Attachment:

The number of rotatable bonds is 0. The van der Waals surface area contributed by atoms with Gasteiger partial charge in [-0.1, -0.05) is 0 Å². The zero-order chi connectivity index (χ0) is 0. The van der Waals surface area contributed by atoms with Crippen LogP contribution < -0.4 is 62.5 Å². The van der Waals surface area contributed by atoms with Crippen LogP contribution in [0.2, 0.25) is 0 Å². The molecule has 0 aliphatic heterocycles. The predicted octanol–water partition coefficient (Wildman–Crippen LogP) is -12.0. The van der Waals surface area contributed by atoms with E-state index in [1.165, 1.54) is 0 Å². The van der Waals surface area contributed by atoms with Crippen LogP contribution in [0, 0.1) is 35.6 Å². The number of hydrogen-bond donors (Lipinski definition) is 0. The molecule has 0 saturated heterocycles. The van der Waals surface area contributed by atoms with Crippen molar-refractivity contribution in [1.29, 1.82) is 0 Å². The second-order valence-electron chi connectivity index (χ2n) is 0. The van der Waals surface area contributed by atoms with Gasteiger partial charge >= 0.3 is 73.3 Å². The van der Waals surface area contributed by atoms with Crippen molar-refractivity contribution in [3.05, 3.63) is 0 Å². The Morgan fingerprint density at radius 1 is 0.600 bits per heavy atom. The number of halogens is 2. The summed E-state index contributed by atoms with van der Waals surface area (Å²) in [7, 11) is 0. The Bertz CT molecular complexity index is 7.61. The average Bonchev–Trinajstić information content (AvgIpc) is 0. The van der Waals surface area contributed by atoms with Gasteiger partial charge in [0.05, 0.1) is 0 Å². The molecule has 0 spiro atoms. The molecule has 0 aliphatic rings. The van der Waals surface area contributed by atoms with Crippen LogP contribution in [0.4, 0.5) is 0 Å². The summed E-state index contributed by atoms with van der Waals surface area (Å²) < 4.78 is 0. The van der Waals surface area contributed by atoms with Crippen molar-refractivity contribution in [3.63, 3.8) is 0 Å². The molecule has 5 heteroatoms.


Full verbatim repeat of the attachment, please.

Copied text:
The number of rotatable bonds is 0. The van der Waals surface area contributed by atoms with Gasteiger partial charge in [-0.1, -0.05) is 0 Å². The zero-order chi connectivity index (χ0) is 0. The van der Waals surface area contributed by atoms with Crippen LogP contribution < -0.4 is 62.5 Å². The van der Waals surface area contributed by atoms with Crippen LogP contribution in [0.2, 0.25) is 0 Å². The molecule has 0 aliphatic heterocycles. The predicted octanol–water partition coefficient (Wildman–Crippen LogP) is -12.0. The van der Waals surface area contributed by atoms with E-state index in [1.165, 1.54) is 0 Å². The van der Waals surface area contributed by atoms with Crippen LogP contribution in [0, 0.1) is 35.6 Å². The number of hydrogen-bond donors (Lipinski definition) is 0. The molecule has 0 saturated heterocycles. The van der Waals surface area contributed by atoms with Crippen molar-refractivity contribution in [1.29, 1.82) is 0 Å². The second-order valence-electron chi connectivity index (χ2n) is 0. The van der Waals surface area contributed by atoms with Gasteiger partial charge >= 0.3 is 73.3 Å². The van der Waals surface area contributed by atoms with Crippen molar-refractivity contribution in [3.05, 3.63) is 0 Å². The Morgan fingerprint density at radius 1 is 0.600 bits per heavy atom. The number of halogens is 2. The summed E-state index contributed by atoms with van der Waals surface area (Å²) in [7, 11) is 0. The Bertz CT molecular complexity index is 7.61. The average Bonchev–Trinajstić information content (AvgIpc) is 0. The van der Waals surface area contributed by atoms with Gasteiger partial charge in [0.05, 0.1) is 0 Å². The molecule has 0 spiro atoms. The molecule has 0 aliphatic rings. The van der Waals surface area contributed by atoms with Crippen LogP contribution in [0.4, 0.5) is 0 Å². The summed E-state index contributed by atoms with van der Waals surface area (Å²) < 4.78 is 0. The van der Waals surface area contributed by atoms with Crippen molar-refractivity contribution in [3.63, 3.8) is 0 Å². The molecule has 5 heteroatoms.